The concentration of insulin was measured in islet culture media to which hormones were added (Fig. 6). Four days of culture with oPRL significantly increased the insulin secretion. Bovine GH tended to stimulate insulin secretion, but the difference from the control was not statistically significant. Insulin secretion was not affected by E2.

Fig. 6

Effects of oPRL, bGH, or E2 on insulin secretion from cultured adult female mouse pancreatic islets. The graph gives the 24-hr secretion values of insulin in oPRL-treated (•), bGH-treated (▵), E2-treated (▴) and control (○) groups. The data are expressed as the amount of insulin relative to that secreted during 24-hr preculture period (Day 0). There is a significant difference in the value between the oPRL-treated and the control groups at Day 4 (*P<0.05). Vertical bars indicate S.E. (n = 6).

i0289-0003-14-1-159-f06.gif

DISCUSSION

This paper describes the stimulatory effects of PRL and GH on expression of PRL-R mRNA in pancreatic islets from adult female mice. Pregnancy and lactation are accompanied by an increase in circulating levels of GH, PRL or placental lactogen (PL), marked hyperplasia of the pancreatic islet cells (Green and Taylor, 1972; Parsons et al., 1992), as well as an increase in pancreatic GH-R and PRL-R (Møldrup et al., 1993). Members of GH/PRL family stimulate the proliferation of pancreatic B-cells and insulin secretion (Nielsen, 1982; Brelje et al., 1993; Sorenson et al., 1987; Brelje et al., 1989). Some of these effects of GH/PRL family were confirmed in our previous study (Matsuda et al., 1994) and in this study. However, the relationship between circulating level of GH/PRL family and their receptor in pancreatic islets is not well understood, although Møldrup et al. (1993) and Asfari et al. (1995) showed that PRL and GH increase both PRL-R and GH-R mRNA levels in neonatal rat pancreatic islets or in rat insulinoma cells. Our results using islets cultured from adult female mice represent more direct evidence of the role of GH and PRL on the regulation of PRL-R during pregnancy and lactation. An increase in the amount of mRNA for the long form PRL-R may be followed by an increase in the functional PRL-R protein, which in turn may lead to sensitization of the islet cells to PRL and PL. This auto-sensitization by PRL may contributes to an amplification of the PRL signal which eventually leads to the stimulation of insulin secretion in the pancreatic islets.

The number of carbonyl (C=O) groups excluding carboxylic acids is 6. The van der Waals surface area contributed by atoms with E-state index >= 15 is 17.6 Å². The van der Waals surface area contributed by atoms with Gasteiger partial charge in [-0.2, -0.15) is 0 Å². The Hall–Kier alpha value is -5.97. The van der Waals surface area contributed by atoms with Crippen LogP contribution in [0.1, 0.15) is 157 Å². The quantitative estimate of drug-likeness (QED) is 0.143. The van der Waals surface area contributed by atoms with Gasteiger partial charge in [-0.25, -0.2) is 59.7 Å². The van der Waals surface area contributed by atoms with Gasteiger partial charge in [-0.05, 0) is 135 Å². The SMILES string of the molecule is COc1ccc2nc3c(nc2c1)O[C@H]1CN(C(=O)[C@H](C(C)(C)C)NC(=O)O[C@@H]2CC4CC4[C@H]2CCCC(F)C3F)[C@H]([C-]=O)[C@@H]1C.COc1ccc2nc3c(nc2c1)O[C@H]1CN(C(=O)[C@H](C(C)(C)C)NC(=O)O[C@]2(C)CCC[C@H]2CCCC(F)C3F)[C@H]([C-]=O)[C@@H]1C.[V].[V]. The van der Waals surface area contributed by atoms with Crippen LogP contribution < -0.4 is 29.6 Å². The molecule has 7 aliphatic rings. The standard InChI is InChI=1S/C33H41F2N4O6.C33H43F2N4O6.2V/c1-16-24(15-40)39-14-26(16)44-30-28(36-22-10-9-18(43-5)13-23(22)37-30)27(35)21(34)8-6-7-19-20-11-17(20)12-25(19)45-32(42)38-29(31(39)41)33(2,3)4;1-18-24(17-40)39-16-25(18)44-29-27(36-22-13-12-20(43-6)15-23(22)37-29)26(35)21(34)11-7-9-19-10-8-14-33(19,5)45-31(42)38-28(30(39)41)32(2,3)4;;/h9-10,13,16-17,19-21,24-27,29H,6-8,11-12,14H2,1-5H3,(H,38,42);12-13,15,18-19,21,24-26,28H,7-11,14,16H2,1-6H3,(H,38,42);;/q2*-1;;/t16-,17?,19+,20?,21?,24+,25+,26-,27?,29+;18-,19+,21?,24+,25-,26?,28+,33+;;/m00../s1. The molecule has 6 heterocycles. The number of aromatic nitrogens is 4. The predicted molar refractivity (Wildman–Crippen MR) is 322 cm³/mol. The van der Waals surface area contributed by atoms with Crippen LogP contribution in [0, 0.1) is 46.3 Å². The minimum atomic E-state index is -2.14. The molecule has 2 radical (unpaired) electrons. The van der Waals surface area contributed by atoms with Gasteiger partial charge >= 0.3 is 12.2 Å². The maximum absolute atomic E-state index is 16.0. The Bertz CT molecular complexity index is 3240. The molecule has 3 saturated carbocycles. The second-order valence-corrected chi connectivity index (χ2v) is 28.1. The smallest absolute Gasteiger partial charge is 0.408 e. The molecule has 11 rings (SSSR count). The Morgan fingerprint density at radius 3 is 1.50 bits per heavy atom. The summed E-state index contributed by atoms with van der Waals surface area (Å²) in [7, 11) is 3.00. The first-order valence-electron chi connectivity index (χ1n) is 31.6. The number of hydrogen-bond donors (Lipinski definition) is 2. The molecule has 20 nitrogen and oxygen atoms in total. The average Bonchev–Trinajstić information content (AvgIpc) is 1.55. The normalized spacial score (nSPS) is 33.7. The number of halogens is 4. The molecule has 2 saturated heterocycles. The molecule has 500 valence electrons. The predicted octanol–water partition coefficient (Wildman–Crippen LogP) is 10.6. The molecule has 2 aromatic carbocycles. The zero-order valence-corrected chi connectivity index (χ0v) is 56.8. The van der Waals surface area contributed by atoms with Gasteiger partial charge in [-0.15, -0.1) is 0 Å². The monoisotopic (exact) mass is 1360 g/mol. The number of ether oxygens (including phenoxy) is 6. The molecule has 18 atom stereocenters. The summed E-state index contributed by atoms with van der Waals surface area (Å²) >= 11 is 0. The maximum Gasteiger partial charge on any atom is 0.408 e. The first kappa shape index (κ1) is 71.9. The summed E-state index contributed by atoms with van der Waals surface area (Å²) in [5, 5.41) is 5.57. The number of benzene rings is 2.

In rodents there exist at least two types of PRL-R, short and long forms, which are derived from alternative splicing of a precursor RNA molecule. They have the same hormone binding extracellular domain, but differ in the length and sequences of their intracellular domains which are responsible for intracellular signal transduction. Activation of PRL-dependent signaling occurs as the result of ligand-induced dimerization of receptor. Chang and Clevenger (1996) suggested that the homodimer of the long form is functional, whereas either the homodimer of the short form or the heterodimer of the two forms are unfunctional. Thus, a small change in the proportion of PRL-R isoforms could cause a big change in the PRL effects. This raises the possibility that tissue sensitivity to PRL could be modified by changing the proportion of each isoform. In fact, the S/L ratio of PRL-R mRNA is altered by the hormonal environment in the mouse liver (Matsuda and Mori, 1996). Hence, in this study, we examined the S/L ratio as well as the amount of extracellular region of PRL-R mRNA in pancreatic islets. One long form and three short forms of PRL-R mRNA have been found in mice tissues, whereas one long and one short form have been found in rats. We focused on the long form and a short form which is a homologue of rat short form PRL-R mRNA and the most highly-expressed form among the three short forms in murine tissues (Buck et al., 1992). The results suggested that PRL-R in pancreatic islets was long form-dominant as observed in other extrahepatic tissues, and that the ratio of the two forms was not affected by PRL, GH and E2 in the cultured pancreatic islets. Further studies on the remaining two short forms of PRL-R in mice are needed to be conclusive.